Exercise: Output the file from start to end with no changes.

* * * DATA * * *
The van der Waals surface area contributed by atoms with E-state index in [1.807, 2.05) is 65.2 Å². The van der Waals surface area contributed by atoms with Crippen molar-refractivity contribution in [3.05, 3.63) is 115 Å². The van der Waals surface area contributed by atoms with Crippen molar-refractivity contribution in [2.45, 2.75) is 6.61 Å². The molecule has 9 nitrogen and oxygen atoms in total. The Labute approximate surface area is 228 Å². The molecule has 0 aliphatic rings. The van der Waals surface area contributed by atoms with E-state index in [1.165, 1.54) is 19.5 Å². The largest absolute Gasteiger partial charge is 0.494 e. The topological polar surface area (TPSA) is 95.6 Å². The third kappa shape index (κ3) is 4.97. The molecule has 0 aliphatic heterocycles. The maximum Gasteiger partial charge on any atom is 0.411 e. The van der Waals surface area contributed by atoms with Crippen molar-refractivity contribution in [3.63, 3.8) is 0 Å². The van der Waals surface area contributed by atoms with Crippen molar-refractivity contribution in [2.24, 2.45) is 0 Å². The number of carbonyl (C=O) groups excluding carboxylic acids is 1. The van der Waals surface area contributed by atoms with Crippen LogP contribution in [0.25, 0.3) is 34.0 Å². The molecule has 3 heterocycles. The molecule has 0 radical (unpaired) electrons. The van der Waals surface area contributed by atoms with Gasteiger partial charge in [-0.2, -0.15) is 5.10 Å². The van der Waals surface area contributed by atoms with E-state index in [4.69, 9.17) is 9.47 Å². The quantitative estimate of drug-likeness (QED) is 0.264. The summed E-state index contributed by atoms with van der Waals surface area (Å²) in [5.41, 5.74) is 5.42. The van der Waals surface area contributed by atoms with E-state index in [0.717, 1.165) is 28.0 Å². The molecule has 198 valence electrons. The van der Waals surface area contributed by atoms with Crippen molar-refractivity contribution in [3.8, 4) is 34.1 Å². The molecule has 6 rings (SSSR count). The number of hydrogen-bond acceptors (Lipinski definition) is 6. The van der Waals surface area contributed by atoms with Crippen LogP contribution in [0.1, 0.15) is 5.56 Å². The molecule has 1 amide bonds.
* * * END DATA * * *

The van der Waals surface area contributed by atoms with E-state index in [1.807, 2.05) is 65.2 Å². The van der Waals surface area contributed by atoms with Crippen molar-refractivity contribution in [3.05, 3.63) is 115 Å². The van der Waals surface area contributed by atoms with Crippen molar-refractivity contribution in [2.45, 2.75) is 6.61 Å². The molecule has 9 nitrogen and oxygen atoms in total. The Labute approximate surface area is 228 Å². The molecule has 0 aliphatic rings. The van der Waals surface area contributed by atoms with E-state index in [1.165, 1.54) is 19.5 Å². The largest absolute Gasteiger partial charge is 0.494 e. The topological polar surface area (TPSA) is 95.6 Å². The third kappa shape index (κ3) is 4.97. The molecule has 0 aliphatic heterocycles. The maximum Gasteiger partial charge on any atom is 0.411 e. The van der Waals surface area contributed by atoms with Crippen molar-refractivity contribution in [3.63, 3.8) is 0 Å². The van der Waals surface area contributed by atoms with Crippen molar-refractivity contribution in [2.24, 2.45) is 0 Å². The number of carbonyl (C=O) groups excluding carboxylic acids is 1. The van der Waals surface area contributed by atoms with Crippen LogP contribution in [0.25, 0.3) is 34.0 Å². The molecule has 3 heterocycles. The molecule has 0 radical (unpaired) electrons. The van der Waals surface area contributed by atoms with Gasteiger partial charge in [-0.2, -0.15) is 5.10 Å². The van der Waals surface area contributed by atoms with E-state index in [4.69, 9.17) is 9.47 Å². The quantitative estimate of drug-likeness (QED) is 0.264. The summed E-state index contributed by atoms with van der Waals surface area (Å²) in [5.41, 5.74) is 5.42. The van der Waals surface area contributed by atoms with E-state index in [0.717, 1.165) is 28.0 Å². The molecule has 198 valence electrons. The van der Waals surface area contributed by atoms with Crippen molar-refractivity contribution in [3.8, 4) is 34.1 Å². The molecule has 6 rings (SSSR count). The number of hydrogen-bond acceptors (Lipinski definition) is 6. The van der Waals surface area contributed by atoms with Crippen LogP contribution in [0.1, 0.15) is 5.56 Å². The molecule has 1 amide bonds.